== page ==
Computer Forensics Fundamentals
Project Name: Computer Forensics Fundamentals
Description: This blog will help all forensics investigator for Computer Forensics Fundamentals
Author: Rohit D Sadgune
Frequently Asked Question on Computer Forensics Investigation
- Checklist of Computer Forensics Fundamentals
- Protect the suspected digital media during the forensic examination from any possible alteration, damage, data corruption, or virus introduction.
- Discover all files on the suspected digital media. This includes existing normal files, deleted yet remaining files, hidden files, password-protected files, and encrypted files.
- Recover all (or as much as possible of) discovered deleted files.
- Reveal (to the greatest extent possible) the contents of hidden files as well as temporary or swap files used by both the application programs and the operating system.
- Access (if possible and legally appropriate) the contents of protected or encrypted files.
- Analyze all possibly relevant data found in special (and typically inaccessible) areas of a disk. This includes but is not limited to what is called unallocated space on a disk (currently unused, but possibly the repository of previous data that is relevant evidence), as well as slack space in a file (the remnant area at the end of a file in the last assigned disk cluster that is unused by current file data, but once again, may be a possible site for previously created and relevant evidence).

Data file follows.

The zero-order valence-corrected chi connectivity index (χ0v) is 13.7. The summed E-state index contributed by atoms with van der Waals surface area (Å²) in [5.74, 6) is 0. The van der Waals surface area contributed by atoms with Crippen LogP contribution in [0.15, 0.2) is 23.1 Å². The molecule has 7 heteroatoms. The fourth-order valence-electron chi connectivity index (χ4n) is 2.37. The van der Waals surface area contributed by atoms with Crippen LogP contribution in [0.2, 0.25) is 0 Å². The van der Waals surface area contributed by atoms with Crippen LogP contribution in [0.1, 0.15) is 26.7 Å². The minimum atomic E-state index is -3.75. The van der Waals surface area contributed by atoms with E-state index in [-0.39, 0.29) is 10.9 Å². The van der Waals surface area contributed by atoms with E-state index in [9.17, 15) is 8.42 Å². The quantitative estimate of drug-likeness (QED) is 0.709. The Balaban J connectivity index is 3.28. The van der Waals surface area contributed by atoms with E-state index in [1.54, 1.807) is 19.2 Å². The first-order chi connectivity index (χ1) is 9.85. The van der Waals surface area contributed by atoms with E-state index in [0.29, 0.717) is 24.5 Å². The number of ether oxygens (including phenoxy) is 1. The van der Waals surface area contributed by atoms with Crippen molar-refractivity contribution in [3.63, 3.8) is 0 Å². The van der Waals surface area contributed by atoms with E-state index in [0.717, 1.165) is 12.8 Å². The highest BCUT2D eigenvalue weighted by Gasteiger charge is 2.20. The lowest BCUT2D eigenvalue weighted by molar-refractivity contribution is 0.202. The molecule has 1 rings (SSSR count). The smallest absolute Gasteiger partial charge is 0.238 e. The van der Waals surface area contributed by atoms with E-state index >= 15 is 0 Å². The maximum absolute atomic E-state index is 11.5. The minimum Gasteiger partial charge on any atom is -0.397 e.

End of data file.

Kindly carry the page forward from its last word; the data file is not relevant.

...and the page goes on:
- Print out an overall analysis of the subject computer system, as well as a listing of all possibly relevant files and discovered file data.
- Provide an opinion of the system layout; the file structures discovered; any discovered data and authorship information; any attempts to hide, delete, protect, and encrypt information; and anything else that has been discovered and appears to be relevant to the overall computer system examination.
- Provide expert consultation and/or testimony, as required.